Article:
First Night: The Prisoner of Second Avenue, Vaudeville Theatre, London

Masterclass of comic acting fails to sustain the dramatic energy

New York stories: The immigrants' tale

Simone Kane goes off the main museum trail to visit two new spaces celebrating the city's diverse community

Gossip Girl franchise grows up

Once your books have become a cultural phenomenon, what do you do next? If you're Cecily von Ziegesar, author of the Gossip Girl franchise, the answer is – leave high school behind and graduate to college. Nor is that the only thing she's graduating to. Von Ziegesar's newest novel, Cum Laude, is being marketed not to a teen audience, but to adults.

How We Met: Dr Joe Berke & Matisyahu

'I embarrassed everybody. I fell asleep during Sting, but as soon as Matis started, I woke up'
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Wolf (Nathan McMullen), Ian (Dan Starky), The Doctor (Peter Capaldi), Clara (Jenna Coleman), Santa Claus (Nick Frost) in the Doctor Who Christmas Special (BBC/Photographer: David Venni)
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Left to right: Stanley Tucci, Sophie Grabol and Christopher Eccleston in ‘Fortitude’
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Burgundy, the River Rhone & Provence – Five-star MS Swiss Corona 7 nights from £999pp
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Isis in Iraq: Yazidi girls killing themselves to escape rape and imprisonment by militants

'Jilan killed herself in the bathroom. She cut her wrists and hanged herself'

Yazidi girls killing themselves to escape rape and imprisonment
Ed Balls interview: 'If I think about the deficit when I'm playing the piano, it all goes wrong'

Ed Balls interview

'If I think about the deficit when I'm playing the piano, it all goes wrong'
He's behind you, dude!

US stars in UK panto

From David Hasselhoff to Jerry Hall
Grace Dent's Christmas Quiz: What are you – a festive curmudgeon or top of the tree?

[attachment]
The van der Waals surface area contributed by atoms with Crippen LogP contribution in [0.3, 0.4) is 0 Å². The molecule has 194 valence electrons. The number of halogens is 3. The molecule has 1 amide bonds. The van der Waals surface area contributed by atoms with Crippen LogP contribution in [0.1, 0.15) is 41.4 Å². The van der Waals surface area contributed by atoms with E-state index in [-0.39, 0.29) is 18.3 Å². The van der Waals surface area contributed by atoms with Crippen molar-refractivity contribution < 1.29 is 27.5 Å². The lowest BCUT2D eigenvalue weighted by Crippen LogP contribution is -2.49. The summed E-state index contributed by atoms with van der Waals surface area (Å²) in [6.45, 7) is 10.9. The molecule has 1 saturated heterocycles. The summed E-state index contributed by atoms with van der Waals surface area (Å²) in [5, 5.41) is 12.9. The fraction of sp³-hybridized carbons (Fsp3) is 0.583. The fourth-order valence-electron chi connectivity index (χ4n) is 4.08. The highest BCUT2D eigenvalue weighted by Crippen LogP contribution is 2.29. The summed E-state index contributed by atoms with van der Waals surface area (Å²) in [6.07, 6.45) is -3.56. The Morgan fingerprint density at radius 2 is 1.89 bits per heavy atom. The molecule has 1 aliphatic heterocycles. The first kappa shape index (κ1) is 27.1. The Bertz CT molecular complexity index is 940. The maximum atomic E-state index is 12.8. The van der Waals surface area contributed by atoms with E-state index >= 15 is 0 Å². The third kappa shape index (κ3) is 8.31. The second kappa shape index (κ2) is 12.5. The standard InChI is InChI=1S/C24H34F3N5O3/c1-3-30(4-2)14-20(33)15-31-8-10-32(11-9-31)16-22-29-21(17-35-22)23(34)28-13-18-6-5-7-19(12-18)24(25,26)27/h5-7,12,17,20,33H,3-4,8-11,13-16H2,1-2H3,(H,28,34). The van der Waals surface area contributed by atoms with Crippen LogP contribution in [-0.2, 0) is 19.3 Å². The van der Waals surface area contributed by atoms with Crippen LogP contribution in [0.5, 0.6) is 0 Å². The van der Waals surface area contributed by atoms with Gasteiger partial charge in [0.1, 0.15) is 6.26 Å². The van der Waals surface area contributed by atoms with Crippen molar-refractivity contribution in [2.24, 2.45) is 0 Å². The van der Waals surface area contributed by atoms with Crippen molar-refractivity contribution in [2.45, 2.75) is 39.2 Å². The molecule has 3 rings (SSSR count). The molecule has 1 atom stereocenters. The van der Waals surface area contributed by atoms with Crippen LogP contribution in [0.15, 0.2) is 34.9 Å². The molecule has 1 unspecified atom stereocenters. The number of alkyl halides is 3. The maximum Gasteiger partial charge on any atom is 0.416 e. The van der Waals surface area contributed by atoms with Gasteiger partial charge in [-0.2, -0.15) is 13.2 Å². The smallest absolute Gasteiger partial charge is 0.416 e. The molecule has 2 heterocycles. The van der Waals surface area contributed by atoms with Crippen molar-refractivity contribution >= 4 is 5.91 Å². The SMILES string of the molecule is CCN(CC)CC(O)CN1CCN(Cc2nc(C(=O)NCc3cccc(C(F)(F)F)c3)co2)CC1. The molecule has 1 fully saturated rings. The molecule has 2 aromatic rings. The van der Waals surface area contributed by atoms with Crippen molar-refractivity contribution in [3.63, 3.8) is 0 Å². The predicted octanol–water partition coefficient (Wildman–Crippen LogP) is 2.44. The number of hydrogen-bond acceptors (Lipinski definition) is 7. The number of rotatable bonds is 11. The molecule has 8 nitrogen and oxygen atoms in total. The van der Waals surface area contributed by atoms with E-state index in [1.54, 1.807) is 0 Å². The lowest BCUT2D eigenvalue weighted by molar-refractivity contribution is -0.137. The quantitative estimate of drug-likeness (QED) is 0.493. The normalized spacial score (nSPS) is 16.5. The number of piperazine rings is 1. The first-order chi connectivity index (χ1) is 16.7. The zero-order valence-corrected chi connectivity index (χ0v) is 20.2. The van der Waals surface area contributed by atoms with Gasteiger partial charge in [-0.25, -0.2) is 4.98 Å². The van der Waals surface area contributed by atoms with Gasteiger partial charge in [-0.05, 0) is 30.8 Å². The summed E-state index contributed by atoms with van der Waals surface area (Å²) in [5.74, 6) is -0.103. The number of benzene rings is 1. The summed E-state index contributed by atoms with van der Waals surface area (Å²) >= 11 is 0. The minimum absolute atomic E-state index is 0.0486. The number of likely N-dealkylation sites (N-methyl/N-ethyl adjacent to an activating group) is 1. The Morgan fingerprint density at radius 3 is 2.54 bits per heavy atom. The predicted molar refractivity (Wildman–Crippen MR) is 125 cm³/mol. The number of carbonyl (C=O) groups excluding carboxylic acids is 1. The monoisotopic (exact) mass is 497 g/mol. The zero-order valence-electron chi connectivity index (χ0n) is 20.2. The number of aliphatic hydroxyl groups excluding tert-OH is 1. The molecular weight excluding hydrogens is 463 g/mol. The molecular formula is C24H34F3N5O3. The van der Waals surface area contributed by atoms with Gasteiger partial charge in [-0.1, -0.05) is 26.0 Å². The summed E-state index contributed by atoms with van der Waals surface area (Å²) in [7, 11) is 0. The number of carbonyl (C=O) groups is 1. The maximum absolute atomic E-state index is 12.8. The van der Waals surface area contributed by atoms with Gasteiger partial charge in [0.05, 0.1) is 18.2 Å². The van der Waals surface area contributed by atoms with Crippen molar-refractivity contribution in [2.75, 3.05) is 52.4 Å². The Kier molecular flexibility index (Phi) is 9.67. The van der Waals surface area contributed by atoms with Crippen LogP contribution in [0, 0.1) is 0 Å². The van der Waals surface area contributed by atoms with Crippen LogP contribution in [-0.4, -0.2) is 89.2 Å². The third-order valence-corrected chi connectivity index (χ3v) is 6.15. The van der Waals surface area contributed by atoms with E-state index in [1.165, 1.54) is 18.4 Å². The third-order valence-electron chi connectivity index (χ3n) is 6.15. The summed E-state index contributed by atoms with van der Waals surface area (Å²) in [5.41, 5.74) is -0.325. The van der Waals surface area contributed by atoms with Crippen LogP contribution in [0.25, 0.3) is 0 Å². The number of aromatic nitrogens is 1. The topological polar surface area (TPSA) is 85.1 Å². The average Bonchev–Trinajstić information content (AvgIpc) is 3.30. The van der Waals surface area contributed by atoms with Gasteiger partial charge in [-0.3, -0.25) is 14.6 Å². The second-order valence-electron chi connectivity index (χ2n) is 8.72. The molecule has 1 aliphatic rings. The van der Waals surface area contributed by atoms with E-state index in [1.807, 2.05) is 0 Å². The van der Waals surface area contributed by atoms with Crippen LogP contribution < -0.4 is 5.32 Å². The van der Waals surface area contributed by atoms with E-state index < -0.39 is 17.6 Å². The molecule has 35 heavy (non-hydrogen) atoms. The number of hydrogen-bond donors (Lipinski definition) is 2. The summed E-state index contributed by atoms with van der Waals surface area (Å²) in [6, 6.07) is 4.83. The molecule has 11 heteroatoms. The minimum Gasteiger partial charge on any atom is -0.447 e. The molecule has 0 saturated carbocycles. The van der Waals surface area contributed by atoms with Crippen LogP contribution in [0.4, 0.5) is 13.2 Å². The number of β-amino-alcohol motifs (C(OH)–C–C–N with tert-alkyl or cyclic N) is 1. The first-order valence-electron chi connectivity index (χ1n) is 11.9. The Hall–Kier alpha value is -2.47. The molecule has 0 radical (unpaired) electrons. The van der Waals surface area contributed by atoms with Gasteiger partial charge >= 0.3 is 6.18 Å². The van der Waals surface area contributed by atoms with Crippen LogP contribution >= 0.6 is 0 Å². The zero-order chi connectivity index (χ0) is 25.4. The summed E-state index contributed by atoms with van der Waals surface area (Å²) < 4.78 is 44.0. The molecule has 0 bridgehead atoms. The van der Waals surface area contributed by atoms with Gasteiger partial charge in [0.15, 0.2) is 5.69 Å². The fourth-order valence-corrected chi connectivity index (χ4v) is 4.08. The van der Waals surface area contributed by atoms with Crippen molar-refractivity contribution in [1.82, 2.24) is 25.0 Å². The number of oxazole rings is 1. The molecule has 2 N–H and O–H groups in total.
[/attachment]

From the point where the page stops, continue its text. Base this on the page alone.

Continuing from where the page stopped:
Grace Dent's Christmas Quiz

What are you – a festive curmudgeon or top of the tree?
Nasa planning to build cloud cities in airships above Venus

Nasa planning to build cloud cities in airships above Venus

Planet’s surface is inhospitable to humans but 30 miles above it is almost perfect
Surrounded by high-rise flats is a little house filled with Lebanon’s history - clocks, rifles, frogmen’s uniforms and colonial helmets

Clocks, rifles, swords, frogmen’s uniforms

Surrounded by high-rise flats is a little house filled with Lebanon’s history
Return to Gaza: Four months on, the wounds left by Israel's bombardment have not yet healed

Four months after the bombardment, Gaza’s wounds are yet to heal

Kim Sengupta is reunited with a man whose plight mirrors the suffering of the Palestinian people
Gastric surgery: Is it really the answer to the UK's obesity epidemic?

Is gastric surgery really the answer to the UK's obesity epidemic?

Critics argue that it’s crazy to operate on healthy people just to stop them eating
Homeless Veterans appeal: Christmas charity auction Part 2 - now LIVE

Homeless Veterans appeal: Christmas charity auction

Bid on original art, or trips of a lifetime to Africa or the 'Corrie' set, and help Homeless Veterans
Pantomime rings the changes to welcome autistic theatre-goers

Autism-friendly theatre

Pantomime leads the pack in quest to welcome all
The week Hollywood got scared and had to grow up a bit

The week Hollywood got scared and had to grow up a bit

Sony suffered a chorus of disapproval after it withdrew 'The Interview', but it's not too late for it to take a stand, says Joan Smith
From Widow Twankey to Mother Goose, how do the men who play panto dames get themselves ready for the performance of a lifetime?

Panto dames: before and after

From Widow Twankey to Mother Goose, how do the men who play panto dames get themselves ready for the performance of a lifetime?
Thirties murder mystery novel is surprise runaway Christmas hit

Thirties murder mystery novel is surprise runaway Christmas hit

Booksellers say readers are turning away from dark modern thrillers and back to the golden age of crime writing
Anne-Marie Huby: 'Charities deserve the best,' says founder of JustGiving

Anne-Marie Huby: 'Charities deserve the best'

Ten million of us have used the JustGiving website to donate to good causes. Its co-founder says that being dynamic is as important as being kind
The botanist who hunts for giant trees at Kew Gardens

The man who hunts giants

A Kew Gardens botanist has found 25 new large tree species - and he's sure there are more out there